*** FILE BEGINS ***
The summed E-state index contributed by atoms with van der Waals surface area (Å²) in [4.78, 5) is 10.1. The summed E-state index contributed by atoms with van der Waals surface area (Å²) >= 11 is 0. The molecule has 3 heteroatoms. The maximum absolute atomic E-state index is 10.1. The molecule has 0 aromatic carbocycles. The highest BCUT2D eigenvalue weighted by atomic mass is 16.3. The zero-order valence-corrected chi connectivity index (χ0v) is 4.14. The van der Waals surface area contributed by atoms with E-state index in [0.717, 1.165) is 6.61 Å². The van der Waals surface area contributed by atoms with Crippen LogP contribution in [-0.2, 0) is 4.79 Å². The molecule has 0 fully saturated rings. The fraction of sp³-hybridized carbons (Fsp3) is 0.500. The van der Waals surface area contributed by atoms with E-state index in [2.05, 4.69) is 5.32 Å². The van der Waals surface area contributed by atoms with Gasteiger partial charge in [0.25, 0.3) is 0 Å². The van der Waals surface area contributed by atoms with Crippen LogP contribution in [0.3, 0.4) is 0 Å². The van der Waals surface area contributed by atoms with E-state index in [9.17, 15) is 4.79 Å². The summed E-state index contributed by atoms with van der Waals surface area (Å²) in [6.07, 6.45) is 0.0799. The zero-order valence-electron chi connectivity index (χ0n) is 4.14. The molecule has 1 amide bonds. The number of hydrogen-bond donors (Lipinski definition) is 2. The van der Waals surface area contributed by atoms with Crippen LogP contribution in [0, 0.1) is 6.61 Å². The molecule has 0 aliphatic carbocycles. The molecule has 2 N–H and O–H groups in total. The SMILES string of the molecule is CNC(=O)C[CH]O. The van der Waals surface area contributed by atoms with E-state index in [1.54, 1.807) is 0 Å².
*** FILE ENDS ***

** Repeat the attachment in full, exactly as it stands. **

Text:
The summed E-state index contributed by atoms with van der Waals surface area (Å²) in [4.78, 5) is 10.1. The summed E-state index contributed by atoms with van der Waals surface area (Å²) >= 11 is 0. The molecule has 3 heteroatoms. The maximum absolute atomic E-state index is 10.1. The molecule has 0 aromatic carbocycles. The highest BCUT2D eigenvalue weighted by atomic mass is 16.3. The zero-order valence-corrected chi connectivity index (χ0v) is 4.14. The van der Waals surface area contributed by atoms with E-state index in [0.717, 1.165) is 6.61 Å². The van der Waals surface area contributed by atoms with Crippen LogP contribution in [-0.2, 0) is 4.79 Å². The molecule has 0 fully saturated rings. The fraction of sp³-hybridized carbons (Fsp3) is 0.500. The van der Waals surface area contributed by atoms with E-state index in [2.05, 4.69) is 5.32 Å². The van der Waals surface area contributed by atoms with Gasteiger partial charge in [0.25, 0.3) is 0 Å². The van der Waals surface area contributed by atoms with Crippen LogP contribution in [0.3, 0.4) is 0 Å². The van der Waals surface area contributed by atoms with E-state index in [9.17, 15) is 4.79 Å². The summed E-state index contributed by atoms with van der Waals surface area (Å²) in [6.07, 6.45) is 0.0799. The zero-order valence-electron chi connectivity index (χ0n) is 4.14. The molecule has 1 amide bonds. The number of hydrogen-bond donors (Lipinski definition) is 2. The van der Waals surface area contributed by atoms with Crippen LogP contribution in [0, 0.1) is 6.61 Å². The molecule has 0 aliphatic carbocycles. The molecule has 2 N–H and O–H groups in total. The SMILES string of the molecule is CNC(=O)C[CH]O. The van der Waals surface area contributed by atoms with E-state index in [1.54, 1.807) is 0 Å².